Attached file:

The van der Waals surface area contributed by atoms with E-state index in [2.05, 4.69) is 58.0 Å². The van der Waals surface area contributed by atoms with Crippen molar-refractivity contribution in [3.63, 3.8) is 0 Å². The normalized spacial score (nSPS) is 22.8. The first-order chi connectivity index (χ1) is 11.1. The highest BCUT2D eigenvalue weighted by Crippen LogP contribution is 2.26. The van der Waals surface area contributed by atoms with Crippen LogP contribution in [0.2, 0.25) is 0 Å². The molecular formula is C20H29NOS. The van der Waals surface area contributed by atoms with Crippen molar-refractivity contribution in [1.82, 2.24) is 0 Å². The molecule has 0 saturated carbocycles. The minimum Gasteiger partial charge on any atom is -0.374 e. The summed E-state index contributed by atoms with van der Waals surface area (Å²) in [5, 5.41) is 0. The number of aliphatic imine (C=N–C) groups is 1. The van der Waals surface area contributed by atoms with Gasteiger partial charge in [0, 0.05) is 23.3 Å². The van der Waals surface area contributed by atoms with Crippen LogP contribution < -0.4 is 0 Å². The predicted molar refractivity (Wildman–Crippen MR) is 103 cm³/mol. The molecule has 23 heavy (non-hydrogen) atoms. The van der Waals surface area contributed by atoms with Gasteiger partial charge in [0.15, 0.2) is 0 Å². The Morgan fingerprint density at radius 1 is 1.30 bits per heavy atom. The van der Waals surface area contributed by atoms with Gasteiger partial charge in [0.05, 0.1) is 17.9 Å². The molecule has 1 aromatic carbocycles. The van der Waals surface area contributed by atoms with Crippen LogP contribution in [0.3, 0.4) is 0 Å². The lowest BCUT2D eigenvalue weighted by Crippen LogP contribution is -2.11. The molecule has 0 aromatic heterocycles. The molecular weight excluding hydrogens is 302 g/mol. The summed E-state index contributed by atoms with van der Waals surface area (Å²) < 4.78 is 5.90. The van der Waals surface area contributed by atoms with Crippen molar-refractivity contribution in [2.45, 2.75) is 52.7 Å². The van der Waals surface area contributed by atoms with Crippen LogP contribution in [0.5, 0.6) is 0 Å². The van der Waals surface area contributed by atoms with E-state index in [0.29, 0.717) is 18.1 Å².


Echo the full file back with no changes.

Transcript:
The van der Waals surface area contributed by atoms with E-state index in [2.05, 4.69) is 58.0 Å². The van der Waals surface area contributed by atoms with Crippen molar-refractivity contribution in [3.63, 3.8) is 0 Å². The normalized spacial score (nSPS) is 22.8. The first-order chi connectivity index (χ1) is 11.1. The highest BCUT2D eigenvalue weighted by Crippen LogP contribution is 2.26. The van der Waals surface area contributed by atoms with Crippen LogP contribution in [0.2, 0.25) is 0 Å². The molecular formula is C20H29NOS. The van der Waals surface area contributed by atoms with Crippen molar-refractivity contribution in [1.82, 2.24) is 0 Å². The molecule has 0 saturated carbocycles. The minimum Gasteiger partial charge on any atom is -0.374 e. The summed E-state index contributed by atoms with van der Waals surface area (Å²) in [5, 5.41) is 0. The number of aliphatic imine (C=N–C) groups is 1. The van der Waals surface area contributed by atoms with Gasteiger partial charge in [0, 0.05) is 23.3 Å². The van der Waals surface area contributed by atoms with Crippen LogP contribution < -0.4 is 0 Å². The predicted molar refractivity (Wildman–Crippen MR) is 103 cm³/mol. The molecule has 23 heavy (non-hydrogen) atoms. The van der Waals surface area contributed by atoms with Gasteiger partial charge in [0.15, 0.2) is 0 Å². The Morgan fingerprint density at radius 1 is 1.30 bits per heavy atom. The van der Waals surface area contributed by atoms with Gasteiger partial charge in [0.05, 0.1) is 17.9 Å². The molecule has 1 aromatic carbocycles. The van der Waals surface area contributed by atoms with Crippen LogP contribution in [0.3, 0.4) is 0 Å². The lowest BCUT2D eigenvalue weighted by Crippen LogP contribution is -2.11. The molecule has 0 aromatic heterocycles. The molecular weight excluding hydrogens is 302 g/mol. The summed E-state index contributed by atoms with van der Waals surface area (Å²) < 4.78 is 5.90. The van der Waals surface area contributed by atoms with Crippen molar-refractivity contribution in [2.45, 2.75) is 52.7 Å². The van der Waals surface area contributed by atoms with Crippen LogP contribution in [0.5, 0.6) is 0 Å². The van der Waals surface area contributed by atoms with E-state index in [0.29, 0.717) is 18.1 Å².